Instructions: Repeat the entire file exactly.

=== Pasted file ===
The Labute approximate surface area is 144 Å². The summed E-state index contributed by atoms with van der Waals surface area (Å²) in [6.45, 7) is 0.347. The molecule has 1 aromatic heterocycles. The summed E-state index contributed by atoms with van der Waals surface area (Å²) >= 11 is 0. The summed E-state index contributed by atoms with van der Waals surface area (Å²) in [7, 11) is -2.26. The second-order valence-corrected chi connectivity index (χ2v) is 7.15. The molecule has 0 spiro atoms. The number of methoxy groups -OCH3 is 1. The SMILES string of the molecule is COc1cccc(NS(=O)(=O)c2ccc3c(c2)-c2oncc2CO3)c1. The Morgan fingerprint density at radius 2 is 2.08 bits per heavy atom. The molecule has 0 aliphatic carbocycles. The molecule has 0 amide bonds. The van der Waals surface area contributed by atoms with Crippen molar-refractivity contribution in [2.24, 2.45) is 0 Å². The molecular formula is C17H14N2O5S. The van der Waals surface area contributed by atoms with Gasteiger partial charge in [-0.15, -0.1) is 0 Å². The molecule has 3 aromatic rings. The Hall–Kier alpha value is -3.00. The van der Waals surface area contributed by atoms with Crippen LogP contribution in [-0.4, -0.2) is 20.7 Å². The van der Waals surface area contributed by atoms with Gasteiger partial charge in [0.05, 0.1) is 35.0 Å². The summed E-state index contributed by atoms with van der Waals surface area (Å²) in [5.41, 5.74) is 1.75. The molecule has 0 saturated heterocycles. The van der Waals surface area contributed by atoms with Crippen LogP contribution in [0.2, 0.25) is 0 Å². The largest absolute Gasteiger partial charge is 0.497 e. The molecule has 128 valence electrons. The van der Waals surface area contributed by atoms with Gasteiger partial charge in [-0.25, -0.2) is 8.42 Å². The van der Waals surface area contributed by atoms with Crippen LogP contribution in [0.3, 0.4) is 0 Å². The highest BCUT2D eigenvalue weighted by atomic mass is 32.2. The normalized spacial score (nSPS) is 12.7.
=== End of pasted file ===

The Labute approximate surface area is 144 Å². The summed E-state index contributed by atoms with van der Waals surface area (Å²) in [6.45, 7) is 0.347. The molecule has 1 aromatic heterocycles. The summed E-state index contributed by atoms with van der Waals surface area (Å²) >= 11 is 0. The summed E-state index contributed by atoms with van der Waals surface area (Å²) in [7, 11) is -2.26. The second-order valence-corrected chi connectivity index (χ2v) is 7.15. The molecule has 0 spiro atoms. The number of methoxy groups -OCH3 is 1. The SMILES string of the molecule is COc1cccc(NS(=O)(=O)c2ccc3c(c2)-c2oncc2CO3)c1. The Morgan fingerprint density at radius 2 is 2.08 bits per heavy atom. The molecule has 0 aliphatic carbocycles. The molecule has 0 amide bonds. The van der Waals surface area contributed by atoms with Crippen molar-refractivity contribution in [2.24, 2.45) is 0 Å². The molecular formula is C17H14N2O5S. The van der Waals surface area contributed by atoms with Gasteiger partial charge in [-0.15, -0.1) is 0 Å². The molecule has 3 aromatic rings. The Hall–Kier alpha value is -3.00. The van der Waals surface area contributed by atoms with Crippen LogP contribution in [-0.4, -0.2) is 20.7 Å². The van der Waals surface area contributed by atoms with Gasteiger partial charge in [0.05, 0.1) is 35.0 Å². The summed E-state index contributed by atoms with van der Waals surface area (Å²) in [5.41, 5.74) is 1.75. The molecule has 0 saturated heterocycles. The van der Waals surface area contributed by atoms with Crippen LogP contribution in [0.2, 0.25) is 0 Å². The largest absolute Gasteiger partial charge is 0.497 e. The molecule has 128 valence electrons. The van der Waals surface area contributed by atoms with Gasteiger partial charge in [-0.25, -0.2) is 8.42 Å². The van der Waals surface area contributed by atoms with Crippen LogP contribution in [0.3, 0.4) is 0 Å². The highest BCUT2D eigenvalue weighted by atomic mass is 32.2. The normalized spacial score (nSPS) is 12.7.